Diamond & Specialty Minerals Summary for Dec. 11, 2017
by Will Purcell
Ken MacNeill and George Read’s Shore Gold Inc. (SGF) spun its treadmill again today, dropping one-half cent to 16 cents on 408,000 shares. The company had officially been maintaining a silence regarding its Star-Orion South diamond project in central Saskatchewan, but it made a presentation last week to the Diamond Development Advisory Committee (DDAC), which met in Melfort. (The committee, which includes representatives of communities and First Nations groups near the project, was established by Shore Gold at the height of its promotion several years ago, but there has not been much need for advice for the past few years.) The new meeting of the DDAC is the result of Shore Gold having granted Rio Tinto an option to earn a 60-per-cent interest in the project, in exchange for $70.5-million in new work, including drilling and a feasibility study.
Shore Gold’s new presentation — 26 slides accompanied by Mr. Read’s eternal optimism — was for the most part a reminder of Shore’s effort over the past two decades; most of which occurred in the mid-2000s. Nevertheless, there were a few dollops of new information that confirm Rio Tinto’s intent to diligently recheck the work previously completed by Shore Gold a decade ago, which culminated in a 2011 feasibility study.
Rio Tinto has already begun the first phase of its four-phase program, an $18.5-million effort that will not give it an interest in the project, but which will hopefully provide confidence to proceed with a second phase, another $18.5-million drill program that will give it 51 per cent of the Fort a la Corne project. (Star and Orion South are but two of several huge kimberlites on the property, although they are the ones with the best shot of becoming a mine.)
Rio Tinto and Shore have wrapped up a 10-hole core drilling program that began in mid-October. The holes were described as “geotechnical investigations on the Star kimberlite,” but they are also pilot holes for their much larger bulk sampling program next year. While Shore never revealed the sites selected for the new bulk sampling, the company’s DDAC presentation shows the locations clearly. Seven of the 10 sites are within or on the perimeter of Shore Gold’s underground bulk sampling workings, while the other three are twins — or at least close siblings — to large-diameter bulk sampling holes that Shore drilled after its underground sampling.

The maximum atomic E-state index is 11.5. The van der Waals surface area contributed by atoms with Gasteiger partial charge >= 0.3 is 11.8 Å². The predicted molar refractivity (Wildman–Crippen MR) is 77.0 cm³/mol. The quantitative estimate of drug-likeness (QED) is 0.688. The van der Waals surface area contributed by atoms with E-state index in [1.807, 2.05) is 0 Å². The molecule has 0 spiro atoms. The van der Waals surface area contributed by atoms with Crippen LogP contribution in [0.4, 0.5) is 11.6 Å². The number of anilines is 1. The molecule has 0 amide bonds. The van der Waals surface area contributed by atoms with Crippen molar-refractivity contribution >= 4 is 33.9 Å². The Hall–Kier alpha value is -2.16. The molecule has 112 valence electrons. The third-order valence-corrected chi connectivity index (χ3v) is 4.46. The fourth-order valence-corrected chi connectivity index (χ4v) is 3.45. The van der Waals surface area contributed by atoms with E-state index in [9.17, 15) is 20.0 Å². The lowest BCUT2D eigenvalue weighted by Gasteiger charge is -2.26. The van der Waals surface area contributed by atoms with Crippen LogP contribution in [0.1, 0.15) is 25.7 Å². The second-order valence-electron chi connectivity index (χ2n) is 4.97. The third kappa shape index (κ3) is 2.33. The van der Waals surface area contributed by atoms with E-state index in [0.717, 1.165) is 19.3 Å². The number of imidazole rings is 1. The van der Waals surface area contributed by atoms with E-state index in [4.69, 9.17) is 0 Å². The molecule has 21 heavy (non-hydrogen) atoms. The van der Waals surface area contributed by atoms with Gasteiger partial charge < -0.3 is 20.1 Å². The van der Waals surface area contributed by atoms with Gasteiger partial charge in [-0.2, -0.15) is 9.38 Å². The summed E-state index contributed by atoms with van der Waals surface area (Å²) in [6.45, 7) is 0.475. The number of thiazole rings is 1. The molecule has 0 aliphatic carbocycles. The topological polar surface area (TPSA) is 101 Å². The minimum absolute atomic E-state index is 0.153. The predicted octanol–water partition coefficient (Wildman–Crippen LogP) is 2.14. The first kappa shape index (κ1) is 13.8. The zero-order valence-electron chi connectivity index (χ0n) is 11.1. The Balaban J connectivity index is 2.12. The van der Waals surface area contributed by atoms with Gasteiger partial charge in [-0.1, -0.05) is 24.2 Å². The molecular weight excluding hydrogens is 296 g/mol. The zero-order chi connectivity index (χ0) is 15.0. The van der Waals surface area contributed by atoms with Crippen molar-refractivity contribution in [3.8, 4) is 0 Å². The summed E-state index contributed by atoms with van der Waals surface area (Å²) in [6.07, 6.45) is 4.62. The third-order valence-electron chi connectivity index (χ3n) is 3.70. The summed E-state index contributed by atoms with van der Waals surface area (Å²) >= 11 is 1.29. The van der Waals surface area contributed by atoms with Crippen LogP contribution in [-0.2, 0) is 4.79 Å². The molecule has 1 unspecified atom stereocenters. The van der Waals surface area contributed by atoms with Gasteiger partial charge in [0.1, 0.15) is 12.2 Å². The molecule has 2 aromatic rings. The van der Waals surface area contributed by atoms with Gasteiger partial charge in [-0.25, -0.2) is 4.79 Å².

Shore Gold’s latest resource estimate for Star, 193 million tonnes indicated at 15 carats per hundred tonnes (cpht) and 57 million tonnes inferred at 11 cpht, have rosier grades than the company’s raw bulk sampling data. Shore averaged 14.5 cpht across 75,400 tonnes of kimberlite mined from underground at Star, and just 7.1 cpht across 16,200 “theoretical tonnes” of kimberlite excavated by drilling. The grade variation is the big question facing Shore’s new partner and it was also a big reason that its previous partner, Newmont Mining Corp. (NEM: $34.67 (U.S.)) quit paying its share of the costs in 2009.
Mr. Read, Shore’s tireless senior vice-president of exploration, says that the large diameter drilling “can be an aggressive sampling method resulting in some diamond loss and breakage,” so he had the drilling grades “reconciled” with the underground grades using diamond size frequency curves. Mr. Read may be right; but Rio Tinto is clearly willing to spend nearly $20-million on its first phase of drilling to find out.